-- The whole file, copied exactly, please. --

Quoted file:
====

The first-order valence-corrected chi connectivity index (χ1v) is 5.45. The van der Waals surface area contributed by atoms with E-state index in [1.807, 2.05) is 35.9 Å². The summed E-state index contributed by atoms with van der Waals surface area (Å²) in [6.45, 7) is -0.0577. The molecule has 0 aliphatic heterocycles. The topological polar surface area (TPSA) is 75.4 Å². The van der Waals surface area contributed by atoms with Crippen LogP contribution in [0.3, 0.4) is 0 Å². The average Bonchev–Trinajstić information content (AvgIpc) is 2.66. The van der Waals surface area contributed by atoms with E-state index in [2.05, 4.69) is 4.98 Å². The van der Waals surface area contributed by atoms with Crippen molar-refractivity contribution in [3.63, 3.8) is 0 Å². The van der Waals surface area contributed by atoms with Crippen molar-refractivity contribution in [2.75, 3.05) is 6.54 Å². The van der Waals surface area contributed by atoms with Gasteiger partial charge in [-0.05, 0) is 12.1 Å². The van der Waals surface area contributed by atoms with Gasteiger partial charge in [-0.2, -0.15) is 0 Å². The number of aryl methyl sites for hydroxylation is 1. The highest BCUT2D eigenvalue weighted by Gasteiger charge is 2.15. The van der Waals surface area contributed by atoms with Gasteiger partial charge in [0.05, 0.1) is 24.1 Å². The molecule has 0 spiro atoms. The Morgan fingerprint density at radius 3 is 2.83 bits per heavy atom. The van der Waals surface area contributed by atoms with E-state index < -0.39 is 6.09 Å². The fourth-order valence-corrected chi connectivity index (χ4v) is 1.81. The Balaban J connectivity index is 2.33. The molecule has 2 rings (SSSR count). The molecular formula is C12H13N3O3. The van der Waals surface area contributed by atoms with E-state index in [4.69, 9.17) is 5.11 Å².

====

The first-order valence-corrected chi connectivity index (χ1v) is 5.45. The van der Waals surface area contributed by atoms with E-state index in [1.807, 2.05) is 35.9 Å². The summed E-state index contributed by atoms with van der Waals surface area (Å²) in [6.45, 7) is -0.0577. The molecule has 0 aliphatic heterocycles. The topological polar surface area (TPSA) is 75.4 Å². The van der Waals surface area contributed by atoms with Crippen LogP contribution in [0.3, 0.4) is 0 Å². The average Bonchev–Trinajstić information content (AvgIpc) is 2.66. The van der Waals surface area contributed by atoms with E-state index in [2.05, 4.69) is 4.98 Å². The van der Waals surface area contributed by atoms with Crippen molar-refractivity contribution in [3.63, 3.8) is 0 Å². The van der Waals surface area contributed by atoms with Crippen molar-refractivity contribution in [2.75, 3.05) is 6.54 Å². The van der Waals surface area contributed by atoms with Gasteiger partial charge in [-0.05, 0) is 12.1 Å². The van der Waals surface area contributed by atoms with Gasteiger partial charge in [-0.2, -0.15) is 0 Å². The number of aryl methyl sites for hydroxylation is 1. The highest BCUT2D eigenvalue weighted by Gasteiger charge is 2.15. The van der Waals surface area contributed by atoms with Gasteiger partial charge in [0.05, 0.1) is 24.1 Å². The molecule has 0 spiro atoms. The Morgan fingerprint density at radius 3 is 2.83 bits per heavy atom. The van der Waals surface area contributed by atoms with E-state index < -0.39 is 6.09 Å². The fourth-order valence-corrected chi connectivity index (χ4v) is 1.81. The Balaban J connectivity index is 2.33. The molecule has 2 rings (SSSR count). The molecular formula is C12H13N3O3. The van der Waals surface area contributed by atoms with E-state index in [4.69, 9.17) is 5.11 Å².